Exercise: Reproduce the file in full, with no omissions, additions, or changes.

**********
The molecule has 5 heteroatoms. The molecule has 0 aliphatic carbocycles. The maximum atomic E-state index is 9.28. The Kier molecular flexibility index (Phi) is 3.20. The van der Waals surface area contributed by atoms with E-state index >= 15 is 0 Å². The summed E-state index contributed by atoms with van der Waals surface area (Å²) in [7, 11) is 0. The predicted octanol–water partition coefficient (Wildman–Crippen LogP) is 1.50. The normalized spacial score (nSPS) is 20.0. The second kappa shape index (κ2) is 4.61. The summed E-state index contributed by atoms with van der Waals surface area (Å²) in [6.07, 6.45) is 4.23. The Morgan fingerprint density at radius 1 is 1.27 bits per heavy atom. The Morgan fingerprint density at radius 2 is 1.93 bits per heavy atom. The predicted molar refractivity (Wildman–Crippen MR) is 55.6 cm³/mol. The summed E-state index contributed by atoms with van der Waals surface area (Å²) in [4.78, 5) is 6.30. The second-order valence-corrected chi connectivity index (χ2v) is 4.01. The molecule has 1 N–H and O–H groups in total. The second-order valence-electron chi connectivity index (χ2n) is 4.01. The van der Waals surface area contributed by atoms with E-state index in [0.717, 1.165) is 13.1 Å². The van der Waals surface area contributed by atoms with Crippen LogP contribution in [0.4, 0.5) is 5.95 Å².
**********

The molecule has 5 heteroatoms. The molecule has 0 aliphatic carbocycles. The maximum atomic E-state index is 9.28. The Kier molecular flexibility index (Phi) is 3.20. The van der Waals surface area contributed by atoms with E-state index >= 15 is 0 Å². The summed E-state index contributed by atoms with van der Waals surface area (Å²) in [7, 11) is 0. The predicted octanol–water partition coefficient (Wildman–Crippen LogP) is 1.50. The normalized spacial score (nSPS) is 20.0. The second kappa shape index (κ2) is 4.61. The summed E-state index contributed by atoms with van der Waals surface area (Å²) in [6.07, 6.45) is 4.23. The Morgan fingerprint density at radius 1 is 1.27 bits per heavy atom. The Morgan fingerprint density at radius 2 is 1.93 bits per heavy atom. The predicted molar refractivity (Wildman–Crippen MR) is 55.6 cm³/mol. The summed E-state index contributed by atoms with van der Waals surface area (Å²) in [4.78, 5) is 6.30. The second-order valence-corrected chi connectivity index (χ2v) is 4.01. The molecule has 1 N–H and O–H groups in total. The second-order valence-electron chi connectivity index (χ2n) is 4.01. The van der Waals surface area contributed by atoms with E-state index in [0.717, 1.165) is 13.1 Å². The van der Waals surface area contributed by atoms with Crippen LogP contribution in [0.4, 0.5) is 5.95 Å².